African child brides are reportedly being advertised on Facebook, with parents selling their kids via connections made on the social media giant in order to pay off debts -- in some cases bartering their child's freedom with men old enough to be their grandfather.
The girls, known in the community as “money women” or “money wives,” are typically sold to older men, and the prevalence worldwide of Facebook has helped connect buyers and sellers.
The practice of child brides pre-dates social media, of course, with parents in certain cultures taking their young daughters to richer men able to financially look after the girls.
But while it didn't invent the practice, Facebook, and other social media platforms, have made it easier.
“The practice is meant to boost the status of the men in Becheve community,” Magnus Ejikang, a local chief in Ogbakoko, told the Daily Beast. “The more brides you have, the more respect you gain in the community.”
“The practice is meant to boost the status of the men in Becheve community. The more brides you have, the more respect you gain in the community.”
Facebook didn’t respond to Fox News’ request for comment, but the company’s spokesperson told the Daily Mail that “any form of human trafficking -- whether posts, pages, ads or groups -- is not allowed on Facebook and we remove this content whenever we identify it.”
The statement added: “We're always improving the methods we use to identify content that breaks our policies, including doubling our safety and security team to more than 30,000 and investing in technology."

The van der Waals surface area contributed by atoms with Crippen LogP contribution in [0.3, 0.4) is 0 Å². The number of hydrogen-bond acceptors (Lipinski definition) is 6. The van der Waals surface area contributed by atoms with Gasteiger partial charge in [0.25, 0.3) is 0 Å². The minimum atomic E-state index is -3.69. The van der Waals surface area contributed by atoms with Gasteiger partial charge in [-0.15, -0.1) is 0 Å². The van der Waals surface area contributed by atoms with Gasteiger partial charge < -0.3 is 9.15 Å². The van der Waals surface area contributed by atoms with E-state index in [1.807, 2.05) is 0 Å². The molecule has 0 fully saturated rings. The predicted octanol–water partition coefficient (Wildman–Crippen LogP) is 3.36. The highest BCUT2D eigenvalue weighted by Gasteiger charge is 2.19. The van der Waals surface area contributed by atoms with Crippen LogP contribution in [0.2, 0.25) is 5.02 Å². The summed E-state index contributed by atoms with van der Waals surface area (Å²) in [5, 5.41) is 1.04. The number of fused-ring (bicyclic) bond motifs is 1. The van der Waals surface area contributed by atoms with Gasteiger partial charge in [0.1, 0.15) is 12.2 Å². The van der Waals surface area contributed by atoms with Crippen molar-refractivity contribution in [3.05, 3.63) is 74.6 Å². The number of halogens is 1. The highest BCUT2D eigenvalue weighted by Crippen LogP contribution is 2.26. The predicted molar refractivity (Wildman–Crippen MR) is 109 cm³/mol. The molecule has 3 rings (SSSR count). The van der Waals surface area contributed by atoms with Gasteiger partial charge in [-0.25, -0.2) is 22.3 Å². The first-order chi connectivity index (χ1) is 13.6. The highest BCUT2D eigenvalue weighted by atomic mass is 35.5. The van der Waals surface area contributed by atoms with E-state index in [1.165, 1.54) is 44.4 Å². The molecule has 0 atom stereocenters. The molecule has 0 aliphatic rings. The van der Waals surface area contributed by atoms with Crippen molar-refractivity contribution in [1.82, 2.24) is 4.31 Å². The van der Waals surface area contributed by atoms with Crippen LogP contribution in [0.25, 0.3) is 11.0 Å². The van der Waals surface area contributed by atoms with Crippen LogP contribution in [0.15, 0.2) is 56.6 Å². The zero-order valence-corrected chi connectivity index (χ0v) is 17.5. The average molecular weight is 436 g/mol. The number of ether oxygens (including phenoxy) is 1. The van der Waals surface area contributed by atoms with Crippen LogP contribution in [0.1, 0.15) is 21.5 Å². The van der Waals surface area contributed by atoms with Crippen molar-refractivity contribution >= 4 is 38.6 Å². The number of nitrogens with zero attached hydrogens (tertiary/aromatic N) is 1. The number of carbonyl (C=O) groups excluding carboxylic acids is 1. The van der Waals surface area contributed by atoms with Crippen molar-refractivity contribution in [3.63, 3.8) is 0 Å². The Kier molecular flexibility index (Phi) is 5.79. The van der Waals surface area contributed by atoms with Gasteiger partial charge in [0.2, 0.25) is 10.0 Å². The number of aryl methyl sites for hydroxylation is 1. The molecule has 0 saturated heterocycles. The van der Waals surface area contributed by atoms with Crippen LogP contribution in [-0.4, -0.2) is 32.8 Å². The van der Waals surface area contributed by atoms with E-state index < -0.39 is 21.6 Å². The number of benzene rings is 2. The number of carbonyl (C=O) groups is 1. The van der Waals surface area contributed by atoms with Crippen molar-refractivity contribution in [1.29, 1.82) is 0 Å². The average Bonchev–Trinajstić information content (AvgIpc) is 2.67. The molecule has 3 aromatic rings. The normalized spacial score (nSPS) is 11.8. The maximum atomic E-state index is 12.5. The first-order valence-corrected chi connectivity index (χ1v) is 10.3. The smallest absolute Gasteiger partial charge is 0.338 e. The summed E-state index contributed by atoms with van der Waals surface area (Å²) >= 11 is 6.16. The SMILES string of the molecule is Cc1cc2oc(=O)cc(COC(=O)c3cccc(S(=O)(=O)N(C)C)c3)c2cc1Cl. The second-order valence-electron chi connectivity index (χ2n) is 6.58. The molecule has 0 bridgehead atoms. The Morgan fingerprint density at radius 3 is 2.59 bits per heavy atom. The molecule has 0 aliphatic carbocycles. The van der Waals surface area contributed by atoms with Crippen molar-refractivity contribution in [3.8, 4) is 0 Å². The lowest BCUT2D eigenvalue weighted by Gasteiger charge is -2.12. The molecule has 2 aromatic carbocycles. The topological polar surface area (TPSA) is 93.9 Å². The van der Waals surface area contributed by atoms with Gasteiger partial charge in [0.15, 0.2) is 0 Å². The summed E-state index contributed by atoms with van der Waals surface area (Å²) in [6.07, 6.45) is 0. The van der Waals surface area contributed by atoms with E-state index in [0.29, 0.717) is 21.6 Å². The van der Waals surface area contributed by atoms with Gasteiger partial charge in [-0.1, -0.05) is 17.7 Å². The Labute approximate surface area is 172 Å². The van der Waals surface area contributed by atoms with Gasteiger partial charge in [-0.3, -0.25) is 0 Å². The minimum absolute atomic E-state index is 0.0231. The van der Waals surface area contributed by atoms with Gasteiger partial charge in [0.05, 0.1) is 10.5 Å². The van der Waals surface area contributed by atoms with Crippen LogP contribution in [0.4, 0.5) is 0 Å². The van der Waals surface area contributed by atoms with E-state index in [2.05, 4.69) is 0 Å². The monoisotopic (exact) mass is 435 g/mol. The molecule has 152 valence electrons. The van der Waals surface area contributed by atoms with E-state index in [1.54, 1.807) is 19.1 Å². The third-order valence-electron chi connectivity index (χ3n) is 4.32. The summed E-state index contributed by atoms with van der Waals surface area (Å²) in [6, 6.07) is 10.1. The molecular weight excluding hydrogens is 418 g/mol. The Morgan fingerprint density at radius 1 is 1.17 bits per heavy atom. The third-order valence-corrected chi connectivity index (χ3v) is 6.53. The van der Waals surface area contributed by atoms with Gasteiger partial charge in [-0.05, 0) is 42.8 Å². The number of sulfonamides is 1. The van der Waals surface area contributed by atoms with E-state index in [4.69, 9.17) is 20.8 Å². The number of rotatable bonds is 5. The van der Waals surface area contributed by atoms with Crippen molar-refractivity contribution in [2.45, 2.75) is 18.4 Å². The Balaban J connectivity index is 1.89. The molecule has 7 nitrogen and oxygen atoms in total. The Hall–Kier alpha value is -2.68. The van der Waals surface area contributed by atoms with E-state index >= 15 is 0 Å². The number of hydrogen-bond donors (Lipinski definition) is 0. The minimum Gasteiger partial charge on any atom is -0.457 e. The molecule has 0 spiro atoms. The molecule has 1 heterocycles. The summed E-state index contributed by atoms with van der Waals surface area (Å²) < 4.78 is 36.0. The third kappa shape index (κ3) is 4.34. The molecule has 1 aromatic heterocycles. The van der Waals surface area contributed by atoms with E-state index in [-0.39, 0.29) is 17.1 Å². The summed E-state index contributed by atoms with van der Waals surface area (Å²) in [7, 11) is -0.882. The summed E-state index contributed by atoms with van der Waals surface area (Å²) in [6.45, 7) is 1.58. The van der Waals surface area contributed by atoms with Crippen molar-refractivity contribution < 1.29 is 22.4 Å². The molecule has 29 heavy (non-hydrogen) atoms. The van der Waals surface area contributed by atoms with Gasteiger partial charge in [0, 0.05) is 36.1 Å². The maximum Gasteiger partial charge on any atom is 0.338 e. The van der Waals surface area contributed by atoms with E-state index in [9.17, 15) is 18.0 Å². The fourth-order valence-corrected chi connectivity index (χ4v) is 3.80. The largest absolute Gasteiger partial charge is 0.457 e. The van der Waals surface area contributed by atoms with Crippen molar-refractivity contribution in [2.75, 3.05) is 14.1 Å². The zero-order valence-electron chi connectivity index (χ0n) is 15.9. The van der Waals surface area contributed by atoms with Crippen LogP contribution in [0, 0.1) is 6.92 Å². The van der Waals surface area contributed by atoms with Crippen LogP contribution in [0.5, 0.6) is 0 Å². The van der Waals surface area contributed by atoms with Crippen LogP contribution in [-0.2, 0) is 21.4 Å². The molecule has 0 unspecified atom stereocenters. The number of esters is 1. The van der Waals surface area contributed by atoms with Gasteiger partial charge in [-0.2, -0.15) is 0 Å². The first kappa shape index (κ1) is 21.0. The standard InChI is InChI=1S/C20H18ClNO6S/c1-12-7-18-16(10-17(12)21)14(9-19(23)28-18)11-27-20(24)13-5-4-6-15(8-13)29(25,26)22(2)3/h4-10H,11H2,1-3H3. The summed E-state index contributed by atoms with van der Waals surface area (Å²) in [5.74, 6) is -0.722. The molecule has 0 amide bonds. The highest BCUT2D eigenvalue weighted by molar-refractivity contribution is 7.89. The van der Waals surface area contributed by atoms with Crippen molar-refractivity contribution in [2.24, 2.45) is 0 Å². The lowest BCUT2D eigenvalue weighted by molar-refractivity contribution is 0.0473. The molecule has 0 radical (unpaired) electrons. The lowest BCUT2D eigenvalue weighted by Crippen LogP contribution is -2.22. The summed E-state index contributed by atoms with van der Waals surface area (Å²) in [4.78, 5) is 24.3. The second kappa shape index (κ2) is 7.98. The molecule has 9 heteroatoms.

But even a robust security team can't totally scrub the site clean. One girl named Monica told the Daily Beast how she and her sister were sold without their consent because their father wanted to settle debts.
And because he had a smartphone.
“My father knew nothing about Facebook until my elder brother bought him a smartphone and convinced him to join Facebook and post our photographs whenever he likes.”
“My father knew nothing about Facebook until my elder brother bought him a smartphone and convinced him to join Facebook and post our photographs whenever he likes,” she said. “He'll buy new clothes and force me and my sisters to put them on before taking photographs of us.”
She claims she got married to a much older man she had never met before. The same thing happened to her sister, too. Monica ran away about a year after the marriage, however.
“It is young people who convince old men to look for wives on Facebook,” she said. “The man I married said his oldest son showed him my photo on Facebook and directed him to my father.”